THERE is no question that Gary Burgess is a Channel Islands ‘personality’. Perfect strangers go giddy around him.
There is also no question the broadcast star has made an indelible mark on life in both Guernsey and Jersey. Most people who have had even the briefest of contact with him would say he is insightful, affable, an excellent journalist and a ‘nice guy’.
Most also know that Gary was diagnosed with terminal cancer last November and, given his prolific social media presence, many follow his musings on all manner of topics – not least charting of his own demise. Gary admits that in these past few months he has been having his own ‘pre-wake’ and that he is lucky to be attending his own memorial service.
Gary was born in Bury in Greater Manchester and lived with his parents and his younger brother Paul until, at age 6, his family moved to South Africa for his dad’s work in the steel industry. It was the height of apartheid but, for Gary, it was a paradise.
‘We had three years in South Africa, which was just glorious. I just found it such an exciting, vibrant, colourful, interesting place and, at the time, I didn’t quite understand what apartheid was. We had what were known as servants’ quarters at the end of our garden and Jeanette was our servant – even that word sounds wrong now.
‘She was effectively the housekeeper but she was part of the family and would be sitting on the sofa like the rest of the family with us at night watching telly. You look back on it now actually and think what a strange old world we lived in.’
Gary excelled at school in South Africa and, after their time there, the family returned to live in Blackpool.
‘I loved school, I got a lot out of it. I was a lazy, night-before-things-had-to-be-handed-in student – a clever, lazy student. I was getting straight As at GCSE. You know, I got 100% in one maths exam and they accused me of cheating.
‘I remember distinctly picking up my GCSE results. I got five As, five Bs and a C but I had this profound guilt of seeing others getting Ds and Es, knowing they’d worked way harder than me. It was one of those really interesting moments.’
Gary knew broadcasting was what he wanted to do while still at school. He was one of a team of students who set up and ran a radio station within Montgomery High School. Needless to say, Gary took the lead.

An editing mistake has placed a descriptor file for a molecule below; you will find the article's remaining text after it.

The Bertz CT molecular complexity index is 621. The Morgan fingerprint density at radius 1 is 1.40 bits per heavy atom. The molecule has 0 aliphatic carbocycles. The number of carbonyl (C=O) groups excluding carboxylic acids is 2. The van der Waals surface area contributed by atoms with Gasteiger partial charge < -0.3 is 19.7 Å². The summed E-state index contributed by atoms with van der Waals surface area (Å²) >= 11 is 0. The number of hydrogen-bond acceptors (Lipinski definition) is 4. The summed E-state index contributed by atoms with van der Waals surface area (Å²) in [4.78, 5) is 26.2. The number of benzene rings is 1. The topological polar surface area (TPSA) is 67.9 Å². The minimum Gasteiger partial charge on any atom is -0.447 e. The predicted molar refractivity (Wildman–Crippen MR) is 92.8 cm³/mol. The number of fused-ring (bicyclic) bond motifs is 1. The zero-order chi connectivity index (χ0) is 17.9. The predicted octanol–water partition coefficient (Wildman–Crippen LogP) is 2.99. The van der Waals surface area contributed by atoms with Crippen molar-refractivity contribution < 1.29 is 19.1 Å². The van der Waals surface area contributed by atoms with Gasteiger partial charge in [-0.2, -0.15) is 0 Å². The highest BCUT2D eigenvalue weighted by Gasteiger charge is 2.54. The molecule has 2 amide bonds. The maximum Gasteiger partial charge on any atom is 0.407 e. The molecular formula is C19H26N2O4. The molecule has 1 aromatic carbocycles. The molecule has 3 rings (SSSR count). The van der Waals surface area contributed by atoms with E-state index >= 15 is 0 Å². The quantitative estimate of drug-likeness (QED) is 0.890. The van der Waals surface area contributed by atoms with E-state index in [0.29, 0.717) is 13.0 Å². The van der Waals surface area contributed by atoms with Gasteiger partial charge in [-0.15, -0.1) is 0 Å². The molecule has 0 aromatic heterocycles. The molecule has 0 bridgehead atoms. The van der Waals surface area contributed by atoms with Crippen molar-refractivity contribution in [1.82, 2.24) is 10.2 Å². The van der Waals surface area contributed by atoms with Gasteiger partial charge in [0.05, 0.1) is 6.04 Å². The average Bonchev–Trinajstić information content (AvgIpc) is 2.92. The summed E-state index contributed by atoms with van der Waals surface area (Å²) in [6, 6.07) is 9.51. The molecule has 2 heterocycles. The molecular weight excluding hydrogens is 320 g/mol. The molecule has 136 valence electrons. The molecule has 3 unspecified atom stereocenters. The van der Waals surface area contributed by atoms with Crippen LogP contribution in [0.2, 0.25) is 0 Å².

‘So, this would be 1990. I’d go into school every morning at 7am and I’d play golden oldies for the cleaners through speakers in the classrooms and corridors. At lunchtime, I’d play pop music, and then at 1pm I’d do a 10-minute news bulletin that was piped into the staff room for the teachers. After school I’d do another 90 minutes – so my school day was 7am to 5pm, every day. I guess broadcasting settled in my bones.’
Gary’s love of media was also fostered early by a seminal teacher who took the first ever media studies course at GCSE. He credits much of his success to that formative relationship.
‘I loved media studies. It was a brand-new subject when I did my GCSEs. So, effectively, my teacher, Margaret Anderton, and the whole class were learning and finding our way through the subject together.
‘I’m still in touch with that teacher. She is a force of nature and just a wonderful human being. You know that small band of people in your life that often, for reasons you can’t quite explain, sort of shaped you in one way or another? Margaret is one of those.’
It was only at A-levels that the wheels of Gary’s education started to fall off. He came to the stark realisation that he might have to work harder to get the same grades. Within three weeks of starting, he had sacked school altogether.
His parents were less than impressed but Gary said they always allowed him to ‘plough his own furrow’.
Knowing he had to get a job, he worked at McDonalds in charge of the chicken nuggets, the fillet ‘o’ fish and the apple pies – ‘living my best life, it was a means to an end’.
He got his first ‘proper job’ working for the Social Security helpline in Blackpool, spending his day with ‘people mainly screaming down the phone “where’s my claim?”.’
It is also when he got his first real break. He landed a gig presenting the overnight show at Radio Wave that ran from midnight until 6.30am.
He was working overnight at the station and then walking down the road for his day job.
‘About a year into all that, my body stopped working. The skin was falling off my face. I couldn’t wear the headset for the helpline. I was broken.’
Despite no A-levels and no real plan, Gary’s career trajectory seems to be underpinned by an innate ability to land on his feet or be powered by serendipity, as he would say.
He started full time at Radio Wave and within nine years he’d moved through being the breakfast presenter to programme controller, running the output of the radio station, which ‘absolutely transformed my career’.
Gary said he wasn’t quite sure how ‘it’ was going to happen but he knew it would happen. He has never formally applied for a job and it was a succession of lucky breaks that took him through a range of radio jobs with Wire FM in Warrington and a radio group out of Glasgow.